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  1. Abstract

    Stellar variability is a limiting factor for planet detection and characterization, particularly around active M-type stars. Here we revisit one of the most active stars from the Kepler mission, the M4 star GJ 1243, and use a sample of 414 flare events from 11 months of 1-minute cadence light curves to study the empirical morphology of white-light stellar flares. We use a Gaussian process detrending technique to account for the underlying starspots. We present an improved analytic, continuous flare template that is generated by stacking the flares onto a scaled time and amplitude and uses a Markov Chain Monte Carlo analysis to fit the model. Our model is defined using classical flare events but can also be used to model complex, multipeaked flare events. We demonstrate the utility of our model using TESS data at the 10-minute, 2-minute, and 20 s cadence modes. Our new flare model code is made publicly available on GitHub.5

    https://github.com/lupitatovar/Llamaradas-Estelares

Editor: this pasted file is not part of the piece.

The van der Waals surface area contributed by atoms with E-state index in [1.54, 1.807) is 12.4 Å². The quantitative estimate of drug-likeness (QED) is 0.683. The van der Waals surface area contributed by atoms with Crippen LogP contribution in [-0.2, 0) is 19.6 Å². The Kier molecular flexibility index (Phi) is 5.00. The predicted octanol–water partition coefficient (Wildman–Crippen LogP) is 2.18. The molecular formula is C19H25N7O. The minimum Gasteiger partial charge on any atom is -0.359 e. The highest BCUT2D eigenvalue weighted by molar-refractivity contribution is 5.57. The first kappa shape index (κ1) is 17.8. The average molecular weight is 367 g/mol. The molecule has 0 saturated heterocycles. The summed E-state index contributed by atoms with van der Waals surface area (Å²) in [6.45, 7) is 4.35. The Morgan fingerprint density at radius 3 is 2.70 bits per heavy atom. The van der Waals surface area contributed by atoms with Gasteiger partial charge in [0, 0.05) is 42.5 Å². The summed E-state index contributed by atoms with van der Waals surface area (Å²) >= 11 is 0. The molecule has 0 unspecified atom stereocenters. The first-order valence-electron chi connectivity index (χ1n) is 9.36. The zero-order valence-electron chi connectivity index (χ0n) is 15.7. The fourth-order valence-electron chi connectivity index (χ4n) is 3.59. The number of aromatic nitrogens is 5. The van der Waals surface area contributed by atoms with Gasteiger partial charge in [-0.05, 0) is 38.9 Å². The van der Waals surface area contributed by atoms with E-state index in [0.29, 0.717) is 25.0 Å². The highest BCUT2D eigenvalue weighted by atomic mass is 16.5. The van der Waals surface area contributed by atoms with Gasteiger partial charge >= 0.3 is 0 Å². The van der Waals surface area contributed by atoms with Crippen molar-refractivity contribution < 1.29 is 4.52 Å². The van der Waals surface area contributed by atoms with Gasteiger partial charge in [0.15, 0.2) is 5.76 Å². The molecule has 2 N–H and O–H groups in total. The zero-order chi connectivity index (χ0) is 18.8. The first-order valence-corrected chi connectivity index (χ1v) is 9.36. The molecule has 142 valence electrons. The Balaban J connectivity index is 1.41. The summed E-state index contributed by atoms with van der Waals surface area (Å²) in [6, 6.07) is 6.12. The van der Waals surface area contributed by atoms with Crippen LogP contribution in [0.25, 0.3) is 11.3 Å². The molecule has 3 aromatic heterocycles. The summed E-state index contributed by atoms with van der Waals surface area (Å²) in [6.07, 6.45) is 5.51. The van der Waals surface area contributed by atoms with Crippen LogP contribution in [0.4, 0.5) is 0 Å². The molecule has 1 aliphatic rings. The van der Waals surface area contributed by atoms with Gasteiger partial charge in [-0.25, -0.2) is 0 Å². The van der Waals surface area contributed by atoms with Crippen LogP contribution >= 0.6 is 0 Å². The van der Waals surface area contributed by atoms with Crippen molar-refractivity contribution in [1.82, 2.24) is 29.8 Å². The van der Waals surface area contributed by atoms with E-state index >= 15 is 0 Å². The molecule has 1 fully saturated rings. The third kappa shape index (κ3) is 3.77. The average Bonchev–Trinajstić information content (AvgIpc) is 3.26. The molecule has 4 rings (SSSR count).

2. Abstract We present spectroscopic measurements of the Rossiter–McLaughlin effect for WASP-148b, the only known hot Jupiter with a nearby warm-Jupiter companion, from the WIYN/NEID and Keck/HIRES instruments. This is one of the first scientific results reported from the newly commissioned NEID spectrograph, as well as the second obliquity constraint for a hot Jupiter system with a close-in companion, after WASP-47. WASP-148b is consistent with being in alignment with the sky-projected spin axis of the host star, with λ = − 8 .° 2 − 9 .° 7 + 8 .° 7 . The low obliquity observed in the WASP-148 system is consistent with the orderly-alignment configuration of most compact multi-planet systems around cool stars with obliquity constraints, including our solar system, and may point to an early history for these well-organized systems in which migration and accretion occurred in isolation, with relatively little disturbance. By contrast, previous results have indicated that high-mass and hot stars appear to more commonly host a wide range of misaligned planets: not only single hot Jupiters, but also compact systems with multiple super-Earths. We suggest that, to account for the high rate of spin–orbit misalignments in both compact multi-planet and isolated-hot-Jupiter systems orbiting high-mass andmore »hot stars, spin–orbit misalignments may be caused by distant giant planet perturbers, which are most common around these stellar types.« less